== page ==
When the German brewery Gilde announced two weeks ago that it was in talks with a number of major players, all the usual suspects were lined up - Interbrew, Heineken, SAB Miller - with a view to a potential takeover.
Now the company has confirmed that it has accepted a bid from Interbrew, the Dutch group which is already a leading brewer in Germany through its Beck's and Diebels units.
Interbrew will in fact take 100 per cent control of Brauergilde Hannover, which in turn owns 85.4 per cent of Gilde Brauerei. The offer is conditional upon Interbrew acquiring at least 50.1 per cent of the shares of Brauergilde Hannover and on obtaining clearance by the relevant competition authorities.
The deal values Brauergilde Hannover at some €523 million, although taking into account the value of treasury shares for €32 million euro, Interbrew will in fact pay shareholders a total consideration of €491 million should they all decide to accept the offer.
Assuming the company gains control of Brauergilde Hannover, Interbrew 's German unit, Interbrew Deutschland Holding, will launch an offer for the remaining 15 per cent of the outstanding shares (free float) of Gilde Brauerei, as it is required to do under German law.
The total purchase price of both Brauergilde Hannover and Gilde Brauerei is therefore €575 million.
Gilde is the fifth-largest brewer in Germany with sales of €271 million and EBITDA of €63 million in 2001 according to German accounting standards. Interbrew estimates that this would translate to EBITDA of around €55 million according to international standards.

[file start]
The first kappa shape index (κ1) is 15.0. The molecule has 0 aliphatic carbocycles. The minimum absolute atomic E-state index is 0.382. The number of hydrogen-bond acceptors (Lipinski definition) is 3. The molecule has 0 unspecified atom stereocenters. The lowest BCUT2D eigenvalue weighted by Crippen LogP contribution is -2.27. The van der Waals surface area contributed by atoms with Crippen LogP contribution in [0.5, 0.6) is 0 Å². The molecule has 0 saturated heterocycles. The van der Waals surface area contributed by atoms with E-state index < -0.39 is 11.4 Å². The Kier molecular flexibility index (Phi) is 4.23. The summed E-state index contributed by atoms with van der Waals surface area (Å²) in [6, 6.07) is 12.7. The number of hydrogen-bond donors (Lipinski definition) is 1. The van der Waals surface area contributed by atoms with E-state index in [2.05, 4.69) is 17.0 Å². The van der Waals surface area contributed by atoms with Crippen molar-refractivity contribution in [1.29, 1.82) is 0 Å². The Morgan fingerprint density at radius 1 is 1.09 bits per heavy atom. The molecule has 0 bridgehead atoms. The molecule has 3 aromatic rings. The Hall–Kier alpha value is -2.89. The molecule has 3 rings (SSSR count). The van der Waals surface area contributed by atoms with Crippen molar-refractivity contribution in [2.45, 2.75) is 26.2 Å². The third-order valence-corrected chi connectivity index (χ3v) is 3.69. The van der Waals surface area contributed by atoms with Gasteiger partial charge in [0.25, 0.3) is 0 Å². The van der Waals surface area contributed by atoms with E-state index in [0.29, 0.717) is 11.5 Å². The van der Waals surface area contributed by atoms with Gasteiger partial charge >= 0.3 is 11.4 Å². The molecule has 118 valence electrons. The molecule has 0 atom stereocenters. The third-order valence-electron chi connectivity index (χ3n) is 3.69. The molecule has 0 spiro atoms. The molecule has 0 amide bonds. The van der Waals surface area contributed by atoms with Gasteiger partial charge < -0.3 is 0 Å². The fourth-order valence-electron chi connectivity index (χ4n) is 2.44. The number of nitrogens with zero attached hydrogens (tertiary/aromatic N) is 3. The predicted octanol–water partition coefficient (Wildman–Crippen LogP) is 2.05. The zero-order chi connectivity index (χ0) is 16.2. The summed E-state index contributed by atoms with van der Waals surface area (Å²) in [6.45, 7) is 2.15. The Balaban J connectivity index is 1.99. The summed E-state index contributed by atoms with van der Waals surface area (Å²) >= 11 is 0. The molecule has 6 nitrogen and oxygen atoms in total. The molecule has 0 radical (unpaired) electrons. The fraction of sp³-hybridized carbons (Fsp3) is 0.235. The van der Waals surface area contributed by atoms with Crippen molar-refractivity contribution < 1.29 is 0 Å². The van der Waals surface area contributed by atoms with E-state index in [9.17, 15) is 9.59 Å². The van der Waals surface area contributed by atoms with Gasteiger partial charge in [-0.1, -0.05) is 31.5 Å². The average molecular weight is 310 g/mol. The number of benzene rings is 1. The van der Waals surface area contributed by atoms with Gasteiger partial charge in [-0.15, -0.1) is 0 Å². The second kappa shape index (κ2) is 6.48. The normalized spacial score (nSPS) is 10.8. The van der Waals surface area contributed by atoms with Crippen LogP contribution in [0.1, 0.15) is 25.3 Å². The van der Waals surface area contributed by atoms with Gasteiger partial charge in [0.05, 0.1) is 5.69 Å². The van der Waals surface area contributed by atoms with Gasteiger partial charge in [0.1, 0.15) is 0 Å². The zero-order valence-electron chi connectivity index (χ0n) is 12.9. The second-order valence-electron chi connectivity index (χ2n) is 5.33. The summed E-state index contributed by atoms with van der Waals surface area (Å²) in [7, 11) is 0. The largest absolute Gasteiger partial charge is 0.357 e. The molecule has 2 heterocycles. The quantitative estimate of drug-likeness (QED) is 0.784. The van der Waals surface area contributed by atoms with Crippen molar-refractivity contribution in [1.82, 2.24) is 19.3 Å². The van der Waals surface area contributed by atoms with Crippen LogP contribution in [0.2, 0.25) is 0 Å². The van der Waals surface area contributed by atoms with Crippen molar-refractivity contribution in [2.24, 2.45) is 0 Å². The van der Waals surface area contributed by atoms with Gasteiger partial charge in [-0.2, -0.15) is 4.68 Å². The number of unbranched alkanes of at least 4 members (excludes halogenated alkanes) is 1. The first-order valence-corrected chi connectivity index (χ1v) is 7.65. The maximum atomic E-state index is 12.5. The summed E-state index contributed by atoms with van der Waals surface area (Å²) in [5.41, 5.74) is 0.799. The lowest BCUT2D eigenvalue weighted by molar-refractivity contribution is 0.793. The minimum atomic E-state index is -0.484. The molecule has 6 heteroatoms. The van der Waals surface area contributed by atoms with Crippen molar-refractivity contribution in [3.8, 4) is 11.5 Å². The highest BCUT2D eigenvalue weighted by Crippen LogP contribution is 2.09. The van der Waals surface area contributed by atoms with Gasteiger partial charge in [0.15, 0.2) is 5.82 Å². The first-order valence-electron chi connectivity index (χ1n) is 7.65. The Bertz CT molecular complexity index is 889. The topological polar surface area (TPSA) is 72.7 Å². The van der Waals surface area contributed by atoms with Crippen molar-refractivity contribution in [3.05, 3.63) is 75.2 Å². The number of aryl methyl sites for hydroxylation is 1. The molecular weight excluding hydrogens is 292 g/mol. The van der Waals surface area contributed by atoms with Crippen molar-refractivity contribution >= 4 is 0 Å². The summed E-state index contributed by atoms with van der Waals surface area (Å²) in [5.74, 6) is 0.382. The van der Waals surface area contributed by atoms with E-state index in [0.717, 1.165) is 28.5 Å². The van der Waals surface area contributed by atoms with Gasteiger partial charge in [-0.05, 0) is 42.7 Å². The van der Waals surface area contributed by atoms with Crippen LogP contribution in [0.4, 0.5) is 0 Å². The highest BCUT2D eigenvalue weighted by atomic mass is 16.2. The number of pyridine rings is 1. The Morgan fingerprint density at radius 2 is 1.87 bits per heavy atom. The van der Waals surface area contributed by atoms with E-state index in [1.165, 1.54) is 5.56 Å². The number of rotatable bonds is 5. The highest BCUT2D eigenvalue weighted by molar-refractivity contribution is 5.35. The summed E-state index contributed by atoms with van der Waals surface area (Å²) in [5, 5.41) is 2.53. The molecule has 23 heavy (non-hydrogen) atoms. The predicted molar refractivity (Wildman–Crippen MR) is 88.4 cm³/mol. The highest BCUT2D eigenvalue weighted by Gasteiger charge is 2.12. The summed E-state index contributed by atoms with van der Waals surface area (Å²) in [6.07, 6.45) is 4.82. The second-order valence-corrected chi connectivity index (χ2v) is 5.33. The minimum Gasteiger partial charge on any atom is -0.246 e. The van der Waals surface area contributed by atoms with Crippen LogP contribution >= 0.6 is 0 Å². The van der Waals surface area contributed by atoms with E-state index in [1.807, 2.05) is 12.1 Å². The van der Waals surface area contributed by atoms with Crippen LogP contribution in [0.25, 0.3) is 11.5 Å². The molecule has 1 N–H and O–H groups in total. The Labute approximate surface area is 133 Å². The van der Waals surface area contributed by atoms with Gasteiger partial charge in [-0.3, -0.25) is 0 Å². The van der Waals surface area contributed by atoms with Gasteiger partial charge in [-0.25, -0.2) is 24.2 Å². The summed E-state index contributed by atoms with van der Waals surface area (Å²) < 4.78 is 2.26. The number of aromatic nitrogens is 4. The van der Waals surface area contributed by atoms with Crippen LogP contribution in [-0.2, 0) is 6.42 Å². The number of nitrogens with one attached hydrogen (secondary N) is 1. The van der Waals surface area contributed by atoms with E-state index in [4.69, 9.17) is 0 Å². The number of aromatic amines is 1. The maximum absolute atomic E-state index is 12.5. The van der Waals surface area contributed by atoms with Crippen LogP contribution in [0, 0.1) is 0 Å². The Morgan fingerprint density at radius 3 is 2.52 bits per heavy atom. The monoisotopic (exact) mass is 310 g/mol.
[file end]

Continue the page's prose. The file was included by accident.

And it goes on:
With a market share of 3.7 per cent, Gilde Brauerei is one of the most profitable and fastest growing brewers in Germany, and like most German brewers, has a dominant position in its home market - in this case, the city of Hannover, where its eponymous brand is the number one seller.
Its premium lager Hasseroeder is also among the leading brands in the north-eastern part of Germany, while other local brands such as Gilde Ratskeller, Gilde Pilsener, Lindener Spezial and Wolters complement the brand portfolio. Total sales volume in 2001 was 4.5 million hectolitres.
Interbrew said that the acquisition of Gilde would fit perfectly with its existing portfolio there, which includes Bremen-based Beck's and Diebels, which is based in Issum in the Lower Rhine region.
"We are convinced that we can bring a lot of value to Gilde Brauerei." said Hugo Powell, chief executive of Interbrew. "This is a strong and profitable and well run brewery with outstanding brands. We look forward to work with all local constituencies to the benefit of the brewery, its employees and its local environment."
Given the fragmented nature of the German beer market, where even major brands such as Beck's have only a fraction of the national market, Interbrew is unlikely to face any major problems from the competition authorities, and most of Gilde's shareholders have already said they are in favour of the deal.
But German beer aficionados are likely once again to be disappointed that another of the leading players - the fifth largest brewer in a country with more than 1,200 beer makers - has been snapped up by a multinational, although Interbrew would undoubtedly be the first to reassure drinkers that there will be no compromise on quality.
Nevertheless, the deal will put increasing pressure on other German brewers to co-ordinate their efforts to promote their beers to a wider audience or risk finding themselves passing into foreign hands.